I am crazy busy!
Therefore I have a question for your readers: Would you rather have me post photos without all the texts and explanations (which takes a lot of time to write), rather than no photo at all?
Here is one from yesterday! Please enjoy! And you make med extremely happy every time you hit the Like-button!
Today – February 7. – is the official Sun Day in Narvik. That is the day, the sun is no longer obscured by the mountains and it shines down on the town square. The dark season of 2013 is over officially, although a lot of valleys and villages in the municipality has to wait for days, even weeks for the sun to get high enough in the sky to shine down on them. Time flies – and soon the midnight sun will shine in through windows from the oposite side of the Ofoten Fjord.
The official sun day is celebrated with taking half the day off and of course eating sun buns.
This is a photo of the darkest day of the year in The Polar Night in Narvik. All though the sun is far from showing itself, we have a few hours in the middle of the day when the light is just Magical. The umber reflections of the sun below the horizon emanates the landscape and creates a special, dreamy warm light despite the cold up here.
I really enjoy looking through older photos, and thought this would actually deserve a posting. It’s taken one the magic night 23. January 1216 pm. The northern light was absolutely stunning that evening…
Shot this photo of the moon rising this evening above Narvik.
I popped out a couple of days ago and captured this photo of our beloved companion in space. The old spellbinder and maker of romantic promises. The old natural satellite faithfully circling our home like a watch dog, gobbling up debris and preventing a lot of unpleasant collisions with Earth. This goddess Selene. Luna the treacherous – thought to have the power to turn people into luna-tics…
Whatever you wish to call her, she is beautiful, and still retaining “That ole Swiss Cheese Look”.
The days are rapidly getting shorter. Geographically the sun should disappear on November 22. But because of the mountains, the sun disappears a few days earlier. Geographically the sun reappears the February 6., but again because of the mountains the actual observation of the sun is a few days later.
In between these dates it is dark here. Around Christmas it is just a faint dusky light around noon, the rest of the 22 hours of the day it is dark. Pitch dark – as in the middle of the night. It is the dark season. But this time of year makes it even more cozy with lights, especially candle lights. AND it is the season of Northern Lights! During summer, the midnight sun lights up the sky day and night, thus drowning the faint light from the Northern Light. In the winter-time it is the other way around!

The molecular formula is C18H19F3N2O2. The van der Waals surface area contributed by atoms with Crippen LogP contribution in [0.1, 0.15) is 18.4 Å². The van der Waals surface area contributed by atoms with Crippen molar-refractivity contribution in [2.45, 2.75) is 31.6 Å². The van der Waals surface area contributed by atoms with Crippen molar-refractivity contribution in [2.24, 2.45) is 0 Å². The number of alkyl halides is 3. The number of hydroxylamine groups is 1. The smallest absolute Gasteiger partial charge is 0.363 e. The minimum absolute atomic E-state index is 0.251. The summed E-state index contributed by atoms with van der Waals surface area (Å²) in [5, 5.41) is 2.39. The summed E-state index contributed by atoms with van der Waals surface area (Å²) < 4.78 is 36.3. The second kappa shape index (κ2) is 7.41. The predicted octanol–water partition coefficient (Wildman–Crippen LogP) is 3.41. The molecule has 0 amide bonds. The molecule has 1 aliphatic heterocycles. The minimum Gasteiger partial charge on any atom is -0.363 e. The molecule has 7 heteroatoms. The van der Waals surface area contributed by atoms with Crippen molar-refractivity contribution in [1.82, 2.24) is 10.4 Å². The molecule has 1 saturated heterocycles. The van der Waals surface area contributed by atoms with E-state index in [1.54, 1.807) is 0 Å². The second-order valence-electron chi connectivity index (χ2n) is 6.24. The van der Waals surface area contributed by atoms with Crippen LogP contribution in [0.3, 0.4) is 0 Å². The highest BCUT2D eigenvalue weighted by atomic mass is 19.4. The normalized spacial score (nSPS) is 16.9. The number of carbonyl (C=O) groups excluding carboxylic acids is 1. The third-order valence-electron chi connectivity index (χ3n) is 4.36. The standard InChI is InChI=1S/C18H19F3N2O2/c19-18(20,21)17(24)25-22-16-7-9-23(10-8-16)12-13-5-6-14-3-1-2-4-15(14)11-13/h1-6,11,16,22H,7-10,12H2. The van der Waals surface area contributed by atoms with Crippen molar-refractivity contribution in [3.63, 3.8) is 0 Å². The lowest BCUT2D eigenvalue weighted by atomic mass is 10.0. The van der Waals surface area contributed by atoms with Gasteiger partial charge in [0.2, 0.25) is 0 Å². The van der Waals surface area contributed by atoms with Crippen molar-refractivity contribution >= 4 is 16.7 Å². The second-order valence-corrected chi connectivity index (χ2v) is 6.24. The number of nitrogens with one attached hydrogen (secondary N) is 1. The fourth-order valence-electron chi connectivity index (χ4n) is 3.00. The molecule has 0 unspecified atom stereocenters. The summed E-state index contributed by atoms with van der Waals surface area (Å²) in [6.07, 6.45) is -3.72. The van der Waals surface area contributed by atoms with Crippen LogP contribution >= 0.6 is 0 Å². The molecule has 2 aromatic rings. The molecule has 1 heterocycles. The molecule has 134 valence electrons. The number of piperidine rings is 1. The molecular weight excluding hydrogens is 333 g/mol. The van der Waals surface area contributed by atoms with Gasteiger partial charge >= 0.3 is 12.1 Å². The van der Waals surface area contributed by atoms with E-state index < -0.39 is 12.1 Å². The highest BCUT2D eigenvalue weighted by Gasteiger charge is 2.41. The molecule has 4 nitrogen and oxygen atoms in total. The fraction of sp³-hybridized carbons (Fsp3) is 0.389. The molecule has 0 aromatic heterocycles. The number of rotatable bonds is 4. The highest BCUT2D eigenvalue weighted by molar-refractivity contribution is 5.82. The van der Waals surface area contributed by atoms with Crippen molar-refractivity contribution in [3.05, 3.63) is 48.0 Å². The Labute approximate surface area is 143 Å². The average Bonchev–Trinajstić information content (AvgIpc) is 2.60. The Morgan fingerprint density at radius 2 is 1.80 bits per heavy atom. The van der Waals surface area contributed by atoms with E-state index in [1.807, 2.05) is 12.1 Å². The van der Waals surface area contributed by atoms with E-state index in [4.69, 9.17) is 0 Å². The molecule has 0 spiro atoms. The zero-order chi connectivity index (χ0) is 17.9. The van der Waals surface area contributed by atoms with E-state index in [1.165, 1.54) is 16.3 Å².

Even now the sun is setting early. This photo of reflections in the snow-covered mountains from sunset was taken 15:58 today.
Winter is here. I defied my crippling back pain and went out to shoot a few photos. Enjoy!
This old and slow computer really needs changing now. Moore’s Law is very much in effect here. But I enjoy very much sharing my photos with you – and by the looks of it – you enjoy it to! Lesley Carter is one of my most avid readers. Her blog Bucket List Publication – lesleycarter.com is really nice – especially if you’re a viking roaming the seven seas (and the lands in between). So please check it out! And she is – according to her profile page – pregnant as well: so congrats and best wishes all around, Lesley!
This photo was taken from Ankens with view of the Ofoten Fjord and the mountain range Veggen (loosly translates to “The Wall”) in the background on October the 12. Enjoy!
The lighthouse on Ankenes and Northern Lights up above behind some fast moving clouds. Taken on October the 13.
This is taken the same evening (October 14. 2012) as the previous photo. Here the Northern Light is somewhat stronger. This view is towards the South and the previous photo is taken towards the North.
Quiet – but it’s there
It’s been very, very quiet on the Northern Lights front. The particle flow is very good. Now, I am not a physicist – but I have a fair share of knowledge in the field, having studied it and been a happy member of the Physics Club at The University of Tromsø (The Northern Lights Capital of Norway – a really fun city with lots of things to explore – I highly recommend it). In my humble opinion when the Solar Wind is at low speeds (right now ~500 km/s) – as it is right now, and the Geomagnetic Field component is neutral and the Dynamic pressure is low – even with a quite strong stream of charged particles from the Sun – all we get here is a “vail” of Northern Lights, but things changes fast. Sudden Solar Prominences can quickly change the conditions for Northern Lights.
2013 – A peak year
The solar activity in terms of Solar Prominences (also known as protuberanses) varies. These are known as Solar Cycles (or Magnetic Activity Cycles). They peak about every 11. year. 2013 is an estimated new peak. In correlations with this heightened activity, solar observatories register a rise in Sun Spots.
The photo below is taken in Ankenes the 15. – which was a pretty good day for shooting, but this faint “vail” captivated me enough to develop.
To round of a quiet night with practically no northern lights and some editing work on the aging computer – here is one of the big flashes from last night! Glad Wenche came out in time to see this! Better than fireworks – isn’t it!